that’s by administrative or legislative authority, if needed.”
Among the bills
left unfinished were measures that would have boosted school safety funding,
regulated self-driving cars, eliminated handgun license fees and allowed
churchgoers to carry guns to worship services and on school grounds.
requested the additional school safety funding and included the driverless
car bill in his agenda for the year.
controversial bill that died would have further diminished the authority of
the Gary school board while allowing Ball State University to take over
Muncie schools. There were also multiple tax bills that didn’t advance.
At one point,
Holcomb even offered to issue a special order extending the session by an
hour past midnight, though it was far from certain if he had the legal
authority to do so.
When it was all
said and done, leaders in the House and Senate pointed blame at each other
for allowing the bills to die.
“This day was very
chaotic,” GOP Senate leader David Long said early Thursday. He singled out
Rep. Ed Soliday for making “things extremely difficult,” while suggesting
the Valparaiso Republican “had a meltdown” during final negotiations on
It was perhaps a
fitting bookend to a session that was already more notable for bills killed
and plans postponed than legislative achievements. From the start,
Republican leaders sought to lower expectations about what would be
accomplished in an election year, freely acknowledging that they didn’t have
an overarching policy objective to accomplish.
complicating factor was a power struggle in the Senate Republican caucus,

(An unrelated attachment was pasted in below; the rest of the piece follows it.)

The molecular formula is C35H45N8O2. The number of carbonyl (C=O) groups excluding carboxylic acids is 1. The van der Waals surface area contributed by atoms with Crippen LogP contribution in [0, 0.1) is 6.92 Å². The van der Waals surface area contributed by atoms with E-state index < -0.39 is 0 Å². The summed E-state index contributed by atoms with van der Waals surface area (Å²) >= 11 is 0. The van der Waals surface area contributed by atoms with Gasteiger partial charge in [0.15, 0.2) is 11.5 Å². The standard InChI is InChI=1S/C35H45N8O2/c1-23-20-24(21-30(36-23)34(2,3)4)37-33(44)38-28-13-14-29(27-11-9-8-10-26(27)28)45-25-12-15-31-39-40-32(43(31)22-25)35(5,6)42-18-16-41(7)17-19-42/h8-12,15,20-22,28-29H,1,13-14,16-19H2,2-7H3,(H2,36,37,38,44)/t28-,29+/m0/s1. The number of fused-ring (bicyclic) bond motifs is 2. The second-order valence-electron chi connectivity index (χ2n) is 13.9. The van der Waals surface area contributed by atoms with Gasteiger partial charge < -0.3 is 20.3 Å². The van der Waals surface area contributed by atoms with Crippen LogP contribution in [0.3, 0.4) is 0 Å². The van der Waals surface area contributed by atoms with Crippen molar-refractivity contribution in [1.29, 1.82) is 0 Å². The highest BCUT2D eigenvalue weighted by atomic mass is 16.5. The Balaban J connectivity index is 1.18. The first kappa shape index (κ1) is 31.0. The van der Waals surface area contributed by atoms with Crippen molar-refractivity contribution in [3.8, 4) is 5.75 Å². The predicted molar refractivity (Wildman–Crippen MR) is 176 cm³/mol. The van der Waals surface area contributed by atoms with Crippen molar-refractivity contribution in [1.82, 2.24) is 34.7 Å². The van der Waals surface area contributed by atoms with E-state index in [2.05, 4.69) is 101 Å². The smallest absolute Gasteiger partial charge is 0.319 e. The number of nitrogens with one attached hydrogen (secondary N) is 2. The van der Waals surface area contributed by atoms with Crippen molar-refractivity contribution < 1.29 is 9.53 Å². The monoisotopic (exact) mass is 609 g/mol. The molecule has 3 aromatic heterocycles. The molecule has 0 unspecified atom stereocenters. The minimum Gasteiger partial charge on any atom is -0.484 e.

brought on by the impending retirement of Long, who plans to step down from
his Fort Wayne seat in November.
things greatly,” said House Speaker Brian Bosma, of Indianapolis. Long,
however, insisted it was an “unfair rumor.”
Republicans for wasting time.
“It is total
mismanagement,” said House Minority Leader Terry Goodin, an Austin Democrat.
“They are a group that has complete and total control of the chambers and
they can’t get the work done.”
Over the past few
days Republicans in the House and Senate spent much of their time in closed
door meetings or celebrating lawmakers who were retiring.
“We were here all
day yesterday when our colleagues weren’t,” said Bosma, who mocked the
Senate for adjourning early on Tuesday by suggesting they wanted to catch
the “early blue plate special.”
Still, there were
some accomplishments in the final week.
restrictions on the use of cannabis-derived oil, voted to allow young
immigrants called “Dreamers” to obtain professional licenses and backfilled
a public school funding shortage.
But the session
also had misfires.
improvements to workforce development and job training programs were
supposed to be a dominant issue backed by Holcomb. But instead, Republicans
downsized their ambitions, pushing for a reshuffling of a governing board
overseeing those efforts, while postponing heavy lifting for next year.
Earlier in the
session there was an effort to add Indiana to the list of 45 other states
with a hate crimes law, but that foundered amid opposition from
conservatives in the state Senate. And a plan by House Republican leaders to
eliminate a large number of townships also failed to generate support.
Lawmakers did find
time to ban the practice of eyeball tattooing and establish the Say’s
Firefly as the state’s official insect.
accomplished another feat signed into law by Holcomb: eliminating a
prohibition on carryout Sunday alcohol sales that had effectively been in
place since Indiana became a state in 1816.